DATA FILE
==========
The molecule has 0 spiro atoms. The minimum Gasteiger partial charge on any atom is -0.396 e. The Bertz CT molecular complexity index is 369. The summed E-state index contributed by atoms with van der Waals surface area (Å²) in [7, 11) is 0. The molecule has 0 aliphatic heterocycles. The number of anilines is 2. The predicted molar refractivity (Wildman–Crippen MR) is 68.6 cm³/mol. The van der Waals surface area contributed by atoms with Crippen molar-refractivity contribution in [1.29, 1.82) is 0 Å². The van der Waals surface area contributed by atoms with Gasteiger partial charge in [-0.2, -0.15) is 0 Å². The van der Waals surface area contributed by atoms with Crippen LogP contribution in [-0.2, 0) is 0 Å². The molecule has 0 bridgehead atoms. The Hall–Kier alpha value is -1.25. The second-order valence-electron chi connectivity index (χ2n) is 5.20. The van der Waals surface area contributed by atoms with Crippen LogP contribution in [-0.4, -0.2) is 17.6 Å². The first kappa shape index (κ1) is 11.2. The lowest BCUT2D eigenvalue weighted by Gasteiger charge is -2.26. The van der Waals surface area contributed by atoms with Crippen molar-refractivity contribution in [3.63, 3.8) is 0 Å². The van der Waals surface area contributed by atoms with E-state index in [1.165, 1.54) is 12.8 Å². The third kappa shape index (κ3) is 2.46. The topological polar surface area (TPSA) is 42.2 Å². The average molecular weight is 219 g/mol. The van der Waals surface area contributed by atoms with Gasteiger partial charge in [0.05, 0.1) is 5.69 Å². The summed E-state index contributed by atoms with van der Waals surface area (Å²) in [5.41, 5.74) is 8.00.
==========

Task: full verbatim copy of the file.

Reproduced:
The molecule has 0 spiro atoms. The minimum Gasteiger partial charge on any atom is -0.396 e. The Bertz CT molecular complexity index is 369. The summed E-state index contributed by atoms with van der Waals surface area (Å²) in [7, 11) is 0. The molecule has 0 aliphatic heterocycles. The number of anilines is 2. The predicted molar refractivity (Wildman–Crippen MR) is 68.6 cm³/mol. The van der Waals surface area contributed by atoms with Crippen molar-refractivity contribution in [1.29, 1.82) is 0 Å². The van der Waals surface area contributed by atoms with Gasteiger partial charge in [-0.2, -0.15) is 0 Å². The van der Waals surface area contributed by atoms with Crippen LogP contribution in [-0.2, 0) is 0 Å². The molecule has 0 bridgehead atoms. The Hall–Kier alpha value is -1.25. The second-order valence-electron chi connectivity index (χ2n) is 5.20. The van der Waals surface area contributed by atoms with Crippen LogP contribution in [-0.4, -0.2) is 17.6 Å². The first kappa shape index (κ1) is 11.2. The lowest BCUT2D eigenvalue weighted by Gasteiger charge is -2.26. The van der Waals surface area contributed by atoms with Crippen molar-refractivity contribution in [3.63, 3.8) is 0 Å². The van der Waals surface area contributed by atoms with E-state index in [1.165, 1.54) is 12.8 Å². The third kappa shape index (κ3) is 2.46. The topological polar surface area (TPSA) is 42.2 Å². The average molecular weight is 219 g/mol. The van der Waals surface area contributed by atoms with Gasteiger partial charge in [0.05, 0.1) is 5.69 Å². The summed E-state index contributed by atoms with van der Waals surface area (Å²) in [5.41, 5.74) is 8.00.